72 dpi is our collection of revolutionary web designs in book form. The Internets rapid development constantly demands new, ingenious web designs that bind the user to the website for as long as possible in order to provide him/ her with contents and information. Meaning that web site designers always have to develop new, fresh graphic solutions to transport the most diverse contents. What they come up with is then transported via the WWW and appears in 72 dots per inch resolution (72 dpi) on a computer monitor. This book shows a selection of the most successful solutions from all parts of the world appropriately presented in the same landscape format as a monitor. Since colours are assembled differently for the internet ( RGB) than are reproducible in the traditional printing process (CMYK), costly print-processing will be used for 72 dpi - making nearly perfect colour reproduction of web designs possible in a book for the first time. In order to give a most authentic lodown of what state-of-the-art web design is all about , 72dpi includes twenty texts on relevant aspects, written by experts like Matt Owens, David Lindermann, Josh Davies and PlanetPixel. Co-editors Vicky Tiegelkamp and Jan Rikus Hillmann from famous De:Bug magazine are responsible for the giving.
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Est. Packaging Dimensions: Length: 10.94" Width: 9.53" Height: 0.79" Weight: 2.43 lbs.
Release Date Sep 1, 2000
Publisher Gestalten Verlag
ISBN 3931126358 ISBN13 9783931126353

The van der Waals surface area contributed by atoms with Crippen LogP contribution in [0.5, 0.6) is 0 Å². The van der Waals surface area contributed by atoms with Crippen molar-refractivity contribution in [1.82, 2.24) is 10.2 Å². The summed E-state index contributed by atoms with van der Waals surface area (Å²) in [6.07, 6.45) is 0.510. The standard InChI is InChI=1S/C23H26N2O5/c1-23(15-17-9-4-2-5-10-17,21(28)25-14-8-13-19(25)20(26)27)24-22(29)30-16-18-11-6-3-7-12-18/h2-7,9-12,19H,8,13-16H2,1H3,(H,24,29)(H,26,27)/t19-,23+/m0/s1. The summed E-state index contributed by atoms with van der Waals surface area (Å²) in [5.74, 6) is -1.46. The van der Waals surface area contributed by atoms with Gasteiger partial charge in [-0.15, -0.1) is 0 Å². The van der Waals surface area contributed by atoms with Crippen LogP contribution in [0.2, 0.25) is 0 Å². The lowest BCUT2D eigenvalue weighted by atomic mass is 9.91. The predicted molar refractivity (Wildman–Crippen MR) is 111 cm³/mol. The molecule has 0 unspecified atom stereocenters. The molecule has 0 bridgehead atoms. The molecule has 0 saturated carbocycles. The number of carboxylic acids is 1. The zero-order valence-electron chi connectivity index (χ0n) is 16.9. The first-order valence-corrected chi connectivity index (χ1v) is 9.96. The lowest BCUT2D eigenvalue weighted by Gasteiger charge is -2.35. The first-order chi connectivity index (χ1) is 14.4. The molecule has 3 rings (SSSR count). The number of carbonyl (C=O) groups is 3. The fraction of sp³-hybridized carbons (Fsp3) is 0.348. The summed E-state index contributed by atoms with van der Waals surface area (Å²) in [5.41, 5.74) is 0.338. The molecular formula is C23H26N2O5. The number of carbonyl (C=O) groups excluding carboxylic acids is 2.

Either you see it from a dry-to-the-bone practical angle, and the book comes up short. If you use it to get more insight in standard user interface and navigation structures, you will not find it. This book is not about defining the 'ideal' navigation or garanteed successful interface. Quite the opposite.
See, here is another approach to this thing called the web: what if you do not assume your user/visitor to be an idiot? What if the actual concept of using a website is part of the content and experience the designer wants you to have? It will result in some of the work shown in this publication. Where the user is not taken by the hand and force-fed how to use an interface.
You can argue if this is needed, or if this approach even has a contribution to the world of internet. I for one think it has. The web is a means to exchange ideas and thoughts, just as it is a communication tool for business and information. There is simply not one truth or one rule to be followed. And if you do not see the relevance of experiment in how to communicate, use the book to see just where the usability goes overboard, and learn from that :-) But it never hurts to open your mind/eyes to the new and unexpected, even if it does not make immediate sense or logic. This book serves to do just that.
This book is horrible May 21, 2001
I can find only one use for this book. It is an excellent example of what NOT to do when designing user interfaces. These are some of the most unusable interfaces I have seen to date.
Also, the only skill of the designers display is their ability to over use popular, gimmicky, current design trends. There is no originality displayed in the designs and there is no forethought in UI design and layout.
Pixel Perfect Feb 3, 2001
The best survey of "interesting and inspiring" websites period. I'm going to be giving it to friends who are desigers for their birthdays this year. It shows sites which are pushing technology, not being pushed by it. However, this book may make working at a large .com more difficult for a designer.